I was driving along a long leafy road in Dublin recently — so leafy that if it was Paris and not the Irish capital, it would probably be referred to as a boulevard. It was a morning where big clouds were full of sun showers, where the sun threatened at times to break through in glorious bursts. On a morning like this, which could go one way or the other, the umbrella was best kept close at hand — and it would most likely not be doubling as a parasol.
I saw the outline of an elderly man shuffling along with a shopping bag in his hand — it was an outline that was instantly familiar — the nonconforming shoulder-length hair of a beatnik whose whitened locks marked the passage of time and a life full of living.
As I drove past, I was right. It was my old professor of journalism — a man that taught the basics of putting pen to paper, paper to typewriter, and right to the world that was full of so many wrongs.
Whether it be a life full of clouds or one where sun breaks through even if only occasionally, the sun does indeed set on even the most perfect of days
I pulled off the busy road where I could and waited for John to come along.
“That’s a sight for sore eyes,” I said.
“The voice seems familiar but the eyes aren’t as good,” he says.
Quickly, the decades were rolled back, and I was once more the know-it-all eager and enthusiastic student soaking up every pearl of wisdom that fell from my professor’s lips.
It is the time of coronavirus and I knew not whether to shake his hand, elbow bump, or do whatever people do now when they meet long-lost friends and those who mean so much.
He was good, John was, and had come through the virus unscathed — as much as so many of us have done.
We talked of fellow classmates, of the day’s news, of happenings and politics, journalism and the personalities who bring so much colour to the black and white of pages and screens.
But this professor before me had aged and his eyes were tired.
“I’m turning 80 soon and would love to see as many of you as possible,” he said.
We were his first year of teaching journalism, a new postgraduate course in an institution that has long-since become another full-fledged university in Dublin. But because the 19 of us in the class were the first, we were special. Sadly, there are only 18 of us left — Seamus passing away in Washington in the full February grip of last winter.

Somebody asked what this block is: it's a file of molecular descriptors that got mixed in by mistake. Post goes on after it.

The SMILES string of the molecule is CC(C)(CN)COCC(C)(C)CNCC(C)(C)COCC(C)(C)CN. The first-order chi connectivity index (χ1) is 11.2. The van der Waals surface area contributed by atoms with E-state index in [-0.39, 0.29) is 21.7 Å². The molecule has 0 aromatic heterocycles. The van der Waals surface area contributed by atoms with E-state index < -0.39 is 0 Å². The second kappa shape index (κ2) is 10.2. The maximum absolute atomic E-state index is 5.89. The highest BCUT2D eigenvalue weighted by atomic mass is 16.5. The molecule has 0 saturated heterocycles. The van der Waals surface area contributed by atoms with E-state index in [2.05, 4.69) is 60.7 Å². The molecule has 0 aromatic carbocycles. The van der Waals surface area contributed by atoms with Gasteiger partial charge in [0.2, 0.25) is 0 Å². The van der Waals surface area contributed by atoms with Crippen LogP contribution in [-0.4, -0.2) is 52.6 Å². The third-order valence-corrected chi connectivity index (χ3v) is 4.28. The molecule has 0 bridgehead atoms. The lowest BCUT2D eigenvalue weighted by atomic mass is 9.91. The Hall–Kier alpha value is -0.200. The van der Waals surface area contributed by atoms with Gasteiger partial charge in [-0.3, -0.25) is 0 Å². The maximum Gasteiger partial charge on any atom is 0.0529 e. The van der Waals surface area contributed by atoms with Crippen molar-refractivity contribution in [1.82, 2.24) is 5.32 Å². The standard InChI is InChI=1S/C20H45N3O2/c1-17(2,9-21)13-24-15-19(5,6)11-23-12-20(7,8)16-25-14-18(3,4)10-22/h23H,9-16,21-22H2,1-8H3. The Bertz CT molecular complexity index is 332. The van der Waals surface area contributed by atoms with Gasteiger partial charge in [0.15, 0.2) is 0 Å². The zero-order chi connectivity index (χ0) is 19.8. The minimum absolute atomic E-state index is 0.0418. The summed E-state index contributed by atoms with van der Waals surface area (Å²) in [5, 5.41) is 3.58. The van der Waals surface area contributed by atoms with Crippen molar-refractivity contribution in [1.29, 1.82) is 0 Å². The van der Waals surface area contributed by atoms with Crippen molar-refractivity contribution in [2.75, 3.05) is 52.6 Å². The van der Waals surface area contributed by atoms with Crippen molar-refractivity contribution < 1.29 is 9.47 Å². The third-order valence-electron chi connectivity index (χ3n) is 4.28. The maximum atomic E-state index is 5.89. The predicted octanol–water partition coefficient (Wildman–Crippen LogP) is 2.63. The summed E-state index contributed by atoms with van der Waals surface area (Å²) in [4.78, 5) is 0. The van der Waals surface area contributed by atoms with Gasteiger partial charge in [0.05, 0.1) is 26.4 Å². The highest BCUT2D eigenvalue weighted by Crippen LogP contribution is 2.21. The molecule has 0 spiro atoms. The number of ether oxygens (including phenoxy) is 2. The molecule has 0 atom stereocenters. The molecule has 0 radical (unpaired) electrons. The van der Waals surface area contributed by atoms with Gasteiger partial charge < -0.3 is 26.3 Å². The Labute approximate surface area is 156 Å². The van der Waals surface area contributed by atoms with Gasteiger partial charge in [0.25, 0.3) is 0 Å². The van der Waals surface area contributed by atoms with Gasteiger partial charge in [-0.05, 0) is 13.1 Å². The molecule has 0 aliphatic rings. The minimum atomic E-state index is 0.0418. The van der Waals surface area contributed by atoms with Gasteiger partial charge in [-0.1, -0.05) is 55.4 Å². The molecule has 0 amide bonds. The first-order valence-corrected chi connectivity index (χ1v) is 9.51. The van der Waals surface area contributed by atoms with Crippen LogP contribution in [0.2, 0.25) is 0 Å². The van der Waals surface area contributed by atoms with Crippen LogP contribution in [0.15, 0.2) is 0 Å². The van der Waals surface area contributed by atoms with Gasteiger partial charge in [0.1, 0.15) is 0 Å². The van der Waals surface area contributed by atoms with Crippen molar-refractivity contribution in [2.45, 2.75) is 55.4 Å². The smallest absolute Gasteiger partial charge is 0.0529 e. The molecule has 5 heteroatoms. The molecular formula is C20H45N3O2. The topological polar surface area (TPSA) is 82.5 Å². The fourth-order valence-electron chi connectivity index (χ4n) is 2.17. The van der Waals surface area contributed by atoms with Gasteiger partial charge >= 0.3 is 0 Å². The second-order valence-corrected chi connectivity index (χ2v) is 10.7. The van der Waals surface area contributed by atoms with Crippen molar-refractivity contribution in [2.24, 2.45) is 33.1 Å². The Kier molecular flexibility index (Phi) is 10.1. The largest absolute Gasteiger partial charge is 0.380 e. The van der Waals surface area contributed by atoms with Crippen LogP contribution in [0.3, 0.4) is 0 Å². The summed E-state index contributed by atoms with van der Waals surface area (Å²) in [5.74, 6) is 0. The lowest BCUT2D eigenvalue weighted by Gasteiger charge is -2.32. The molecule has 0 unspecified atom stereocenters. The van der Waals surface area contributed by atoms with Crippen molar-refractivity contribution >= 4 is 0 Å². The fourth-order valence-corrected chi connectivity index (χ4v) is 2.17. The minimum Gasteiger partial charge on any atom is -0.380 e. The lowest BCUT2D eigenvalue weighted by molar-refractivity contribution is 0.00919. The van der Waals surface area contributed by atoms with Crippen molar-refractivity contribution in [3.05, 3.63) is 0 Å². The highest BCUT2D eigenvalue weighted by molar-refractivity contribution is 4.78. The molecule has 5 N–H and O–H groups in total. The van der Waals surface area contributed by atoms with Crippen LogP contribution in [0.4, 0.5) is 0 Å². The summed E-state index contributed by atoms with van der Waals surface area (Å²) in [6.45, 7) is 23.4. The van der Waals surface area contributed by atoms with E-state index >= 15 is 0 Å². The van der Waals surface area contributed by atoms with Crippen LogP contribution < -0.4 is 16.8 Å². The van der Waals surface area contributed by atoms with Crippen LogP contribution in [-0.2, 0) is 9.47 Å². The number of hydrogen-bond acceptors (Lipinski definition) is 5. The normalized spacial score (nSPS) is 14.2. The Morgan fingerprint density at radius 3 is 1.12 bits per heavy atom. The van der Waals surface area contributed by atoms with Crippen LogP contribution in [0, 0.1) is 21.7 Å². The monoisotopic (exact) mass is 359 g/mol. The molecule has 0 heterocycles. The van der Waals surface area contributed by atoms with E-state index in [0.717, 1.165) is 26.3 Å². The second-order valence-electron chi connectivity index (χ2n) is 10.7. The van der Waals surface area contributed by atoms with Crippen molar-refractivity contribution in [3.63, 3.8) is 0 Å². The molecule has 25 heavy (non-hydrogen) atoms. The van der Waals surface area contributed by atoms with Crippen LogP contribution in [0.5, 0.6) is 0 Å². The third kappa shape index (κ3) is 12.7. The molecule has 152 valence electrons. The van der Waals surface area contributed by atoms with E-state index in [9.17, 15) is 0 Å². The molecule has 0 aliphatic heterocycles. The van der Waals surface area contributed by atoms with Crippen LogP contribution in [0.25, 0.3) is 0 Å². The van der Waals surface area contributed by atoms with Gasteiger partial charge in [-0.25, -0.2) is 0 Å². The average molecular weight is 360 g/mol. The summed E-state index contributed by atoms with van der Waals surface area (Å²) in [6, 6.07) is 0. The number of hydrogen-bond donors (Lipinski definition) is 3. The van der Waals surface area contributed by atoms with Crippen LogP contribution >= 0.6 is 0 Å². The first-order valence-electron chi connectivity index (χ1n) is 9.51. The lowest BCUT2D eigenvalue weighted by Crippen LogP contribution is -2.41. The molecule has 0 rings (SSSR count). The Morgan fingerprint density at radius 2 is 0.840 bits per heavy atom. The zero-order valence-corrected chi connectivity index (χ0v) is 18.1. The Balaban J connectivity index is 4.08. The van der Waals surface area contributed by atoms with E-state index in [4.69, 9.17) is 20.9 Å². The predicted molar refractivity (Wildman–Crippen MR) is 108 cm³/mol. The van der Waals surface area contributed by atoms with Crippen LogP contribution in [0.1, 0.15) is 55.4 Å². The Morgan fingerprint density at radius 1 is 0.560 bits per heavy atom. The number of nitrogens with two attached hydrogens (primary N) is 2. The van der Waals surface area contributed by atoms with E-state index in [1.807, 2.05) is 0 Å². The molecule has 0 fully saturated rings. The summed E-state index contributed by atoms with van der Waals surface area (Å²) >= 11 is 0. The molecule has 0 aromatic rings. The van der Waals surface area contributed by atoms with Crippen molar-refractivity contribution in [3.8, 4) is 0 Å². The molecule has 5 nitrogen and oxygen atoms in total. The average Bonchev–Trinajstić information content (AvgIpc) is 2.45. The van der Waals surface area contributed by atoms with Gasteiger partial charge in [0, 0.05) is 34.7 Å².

Ribald gathering of us all
It is a long time since we have all been together. Maybe that is a good thing, given the recovery time necessary after such a ribald gathering of us all.
But John’s 80th birthday might indeed be worthwhile gathering once more — none of us are getting any younger and it is good to come together and reminisce of younger days, a world full of dreams, of lives lived.
Maybe now, after these days of coronavirus, we need to come together more and remember what united us, what we share in common, what we should celebrate — and yes, commiserate.
John and I parted on a promise that we would all see each other soon — and indeed I do hope that comes to fruition. It would be nice to drink once more from the overflowing fountain of the dreams of youth, of lives lived, of people and places and things.
None of us are getting any younger. That is not the wisdom of age but the reality of each dawn. Whether it be a life full of clouds or one where sun breaks through even if only occasionally, the sun does indeed set on even the most perfect of days.
Mick O’Reilly is the Gulf News Foreign Correspondent based in Europe